Tags: The | War | Afghanistan | Far | From | Over

The War in Afghanistan Is Far From Over

Monday, 06 May 2002 12:00 AM

Last week, the NATO military alliance said it was ending its unprecedented patrol of American skies, begun after the Sept 11 attacks, because U.S. air defense security had improved. NATO used seven airborne warning and control system (AWACS) planes with international crews to watch over the skies of the U.S. to free up American planes for the military operation in Afghanistan.

During those months, 830 crewmembers from 13 NATO nations were on patrol, flying an estimated 4,300 hours and more than 360 missions. It was the first time NATO had been deployed over the continental United States, and it was to support U.S. operations in the war against international terrorism.

However, ending the patrols over U.S. skies cannot be considered a sign that the war on terrorism is all but over, as some experts have been trying to tell us. Location and fate of the primary targets of the current war – Osama bin Laden and his lieutenants – remain unknown, and the resistance of terrorists and their Afghan supporters continues at a time when the terrorists have, and continue to have, clear objectives.

Terrorist leaflets being circulated by bin Laden's supporters try to demonstrate that the U.S. is an "infidel, imperialist power" that occupies and corrupts Islamic lands, and therefore should be punished and driven out.

The statements echo terrorist propaganda that U.S. forces occupy Saudi Arabia, the Holy Land of Islam, and therefore the American military must be expelled.

U.S. sanctions and military strikes on Iraq, terrorists say, kill and degrade fellow Muslims, and must cease. American backing of Israel perpetuates the "occupation and oppression" of Palestine and must be punished by all "true Islamic believers."

Militarily, bin Laden's current objective in Afghanistan is clear and consistent with previous aims. It is to punish and drive all U.S. forces from the country. Therefore, his tactic is to keep the U.S. Army 10th Mountain and 101st Airborne Division's units – as well as Special Forces and other military detachments in Afghanistan – visible, active and bossy.

Terrorists believe that this tactic will eventually rub the Afghan people the wrong way, which could prove profitable for terrorists, because the Afghans are people who historically have resisted and eventually fought armed occupiers.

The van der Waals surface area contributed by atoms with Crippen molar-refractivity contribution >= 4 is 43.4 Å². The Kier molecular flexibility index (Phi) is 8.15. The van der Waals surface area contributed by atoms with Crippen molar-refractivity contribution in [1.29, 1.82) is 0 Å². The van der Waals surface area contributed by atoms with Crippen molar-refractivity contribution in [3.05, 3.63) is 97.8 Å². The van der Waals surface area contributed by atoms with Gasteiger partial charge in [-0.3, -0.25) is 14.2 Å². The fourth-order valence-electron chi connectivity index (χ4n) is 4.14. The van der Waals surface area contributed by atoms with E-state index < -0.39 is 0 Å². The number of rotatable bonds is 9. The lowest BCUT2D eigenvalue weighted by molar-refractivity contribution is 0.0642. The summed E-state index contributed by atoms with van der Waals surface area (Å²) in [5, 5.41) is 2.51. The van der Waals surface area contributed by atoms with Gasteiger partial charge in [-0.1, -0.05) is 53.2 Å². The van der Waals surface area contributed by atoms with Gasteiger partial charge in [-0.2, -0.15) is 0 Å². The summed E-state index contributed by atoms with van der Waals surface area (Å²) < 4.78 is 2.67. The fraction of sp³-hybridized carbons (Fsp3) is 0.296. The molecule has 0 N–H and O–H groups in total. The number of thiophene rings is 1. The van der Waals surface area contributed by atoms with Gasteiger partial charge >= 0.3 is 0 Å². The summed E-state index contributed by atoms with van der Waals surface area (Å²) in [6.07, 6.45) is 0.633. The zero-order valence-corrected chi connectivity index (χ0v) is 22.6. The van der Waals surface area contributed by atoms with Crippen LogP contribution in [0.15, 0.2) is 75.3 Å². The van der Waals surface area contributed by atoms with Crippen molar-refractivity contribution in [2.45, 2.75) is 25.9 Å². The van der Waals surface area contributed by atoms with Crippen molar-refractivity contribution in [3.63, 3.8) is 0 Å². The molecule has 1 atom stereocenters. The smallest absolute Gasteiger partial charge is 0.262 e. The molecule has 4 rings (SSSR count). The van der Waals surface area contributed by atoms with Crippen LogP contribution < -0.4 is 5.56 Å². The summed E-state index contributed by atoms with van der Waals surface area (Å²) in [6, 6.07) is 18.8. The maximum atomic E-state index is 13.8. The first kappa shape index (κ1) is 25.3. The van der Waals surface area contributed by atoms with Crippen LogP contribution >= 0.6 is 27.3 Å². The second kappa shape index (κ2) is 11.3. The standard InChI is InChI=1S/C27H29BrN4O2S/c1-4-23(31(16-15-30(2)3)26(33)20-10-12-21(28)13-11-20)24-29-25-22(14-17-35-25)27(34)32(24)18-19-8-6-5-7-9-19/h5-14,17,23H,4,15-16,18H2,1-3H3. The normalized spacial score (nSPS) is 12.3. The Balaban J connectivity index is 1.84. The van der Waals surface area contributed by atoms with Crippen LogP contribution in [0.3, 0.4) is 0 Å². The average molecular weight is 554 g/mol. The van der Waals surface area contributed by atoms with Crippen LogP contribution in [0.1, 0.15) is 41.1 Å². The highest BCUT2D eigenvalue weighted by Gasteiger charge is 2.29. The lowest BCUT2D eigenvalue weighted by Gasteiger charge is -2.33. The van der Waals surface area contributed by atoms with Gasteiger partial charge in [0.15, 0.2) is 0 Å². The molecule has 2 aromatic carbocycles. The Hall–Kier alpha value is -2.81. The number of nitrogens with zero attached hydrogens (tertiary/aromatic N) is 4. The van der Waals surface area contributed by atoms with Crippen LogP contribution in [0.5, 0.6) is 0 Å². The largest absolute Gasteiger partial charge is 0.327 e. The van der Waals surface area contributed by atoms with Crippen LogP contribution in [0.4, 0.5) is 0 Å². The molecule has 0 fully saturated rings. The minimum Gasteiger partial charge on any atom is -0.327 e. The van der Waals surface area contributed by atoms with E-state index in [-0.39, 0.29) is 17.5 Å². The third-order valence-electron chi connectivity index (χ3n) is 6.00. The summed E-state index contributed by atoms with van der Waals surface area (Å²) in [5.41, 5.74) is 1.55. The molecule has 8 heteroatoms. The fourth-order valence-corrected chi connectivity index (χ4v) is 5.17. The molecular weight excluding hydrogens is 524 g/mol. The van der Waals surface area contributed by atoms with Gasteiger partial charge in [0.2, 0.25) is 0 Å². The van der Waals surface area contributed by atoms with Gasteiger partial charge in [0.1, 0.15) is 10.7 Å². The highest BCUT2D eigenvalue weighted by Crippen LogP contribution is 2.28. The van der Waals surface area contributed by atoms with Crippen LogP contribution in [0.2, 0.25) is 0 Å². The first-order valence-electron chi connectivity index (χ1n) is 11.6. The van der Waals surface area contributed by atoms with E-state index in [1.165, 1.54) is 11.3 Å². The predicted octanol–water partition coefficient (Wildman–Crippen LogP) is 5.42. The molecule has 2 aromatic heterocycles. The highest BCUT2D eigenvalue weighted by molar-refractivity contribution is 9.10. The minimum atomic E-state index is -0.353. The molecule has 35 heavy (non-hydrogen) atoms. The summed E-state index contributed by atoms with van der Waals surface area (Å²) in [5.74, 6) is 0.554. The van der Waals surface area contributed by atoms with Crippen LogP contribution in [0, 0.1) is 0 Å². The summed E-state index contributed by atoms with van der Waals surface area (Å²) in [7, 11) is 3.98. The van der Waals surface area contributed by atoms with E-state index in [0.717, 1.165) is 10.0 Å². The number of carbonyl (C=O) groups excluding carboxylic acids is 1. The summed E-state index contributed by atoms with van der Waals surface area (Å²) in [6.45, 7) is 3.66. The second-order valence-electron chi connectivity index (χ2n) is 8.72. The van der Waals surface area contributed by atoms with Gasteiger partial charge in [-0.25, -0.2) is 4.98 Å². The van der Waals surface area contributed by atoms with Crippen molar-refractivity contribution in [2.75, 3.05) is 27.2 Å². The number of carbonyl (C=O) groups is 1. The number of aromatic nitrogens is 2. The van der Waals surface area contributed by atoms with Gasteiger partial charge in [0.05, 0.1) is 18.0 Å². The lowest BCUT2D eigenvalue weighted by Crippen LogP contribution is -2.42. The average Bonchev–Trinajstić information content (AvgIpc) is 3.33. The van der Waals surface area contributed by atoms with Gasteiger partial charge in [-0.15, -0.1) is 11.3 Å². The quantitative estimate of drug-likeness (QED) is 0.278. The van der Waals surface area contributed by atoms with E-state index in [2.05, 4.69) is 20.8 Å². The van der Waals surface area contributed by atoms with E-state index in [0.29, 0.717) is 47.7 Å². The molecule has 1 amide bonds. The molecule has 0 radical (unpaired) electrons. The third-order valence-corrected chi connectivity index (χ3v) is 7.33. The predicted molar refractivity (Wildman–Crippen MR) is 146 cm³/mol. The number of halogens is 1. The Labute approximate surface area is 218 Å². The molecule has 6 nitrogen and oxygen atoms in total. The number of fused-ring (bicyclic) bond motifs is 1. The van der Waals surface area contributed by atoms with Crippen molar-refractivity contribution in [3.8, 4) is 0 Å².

As has happened before (in Vietnam, Lebanon and Somalia), it is widely held that shedding the blood of Americans, while leaving them no end in sight to the conflict, will force them to retreat.

To keep the U.S. forces in Afghanistan, bin Laden has merely to go underground, as he has, moving from safe haven to safe haven. From time to time he lets people know he is alive, but his lack of activity makes him very hard to apprehend.

He has avoided communications that risk interception, and has kept the detachment of his bodyguards small and isolated. Already, his subordinates and those of Taliban leader Mohammed Omar have organized small guerrilla units for future attacks on American "occupation foreign forces and their puppets," as stated in terrorist leaflets that offer money for the murder and capture of Americans.

Terrorist logic says these actions will guarantee that U.S. forces stay in the country.

Pursuing bin Laden, his al-Qaeda network and Mohammed Omar and his supporters requires vigorous military operations, such as the recent Anaconda and Mountain Lion operations in the mountain caves.

It means that getting bin Laden, Omar and the other terrorist leaders will be a long haul. And that means that the possibility of U.S. and American allies in Afghanistan fighting a guerrilla war is just around the corner.

Unlike the short and successful war against the Taliban regime, this war could bring significant casualties. It will not be a nightmare, as it was with the U.S. forces in Vietnam or with the Soviet troops in Afghanistan, but the war is far from over and we have to be ready for it.

© 2019 Newsmax. All rights reserved.

   
1Like our page
2Share
Pre-2008
Last week, the NATO military alliance said it was ending its unprecedented patrol of American skies, begun after the Sept 11 attacks, because U.S. air defense security had improved. NATO used seven airborne warning and control system (AWACS) planes with international crews...
The,War,Afghanistan,Far,From,Over
645
2002-00-06
Monday, 06 May 2002 12:00 AM
Newsmax Media, Inc.
 

Newsmax, Moneynews, Newsmax Health, and Independent. American. are registered trademarks of Newsmax Media, Inc. Newsmax TV, and Newsmax World are trademarks of Newsmax Media, Inc.

NEWSMAX.COM
America's News Page
© Newsmax Media, Inc.
All Rights Reserved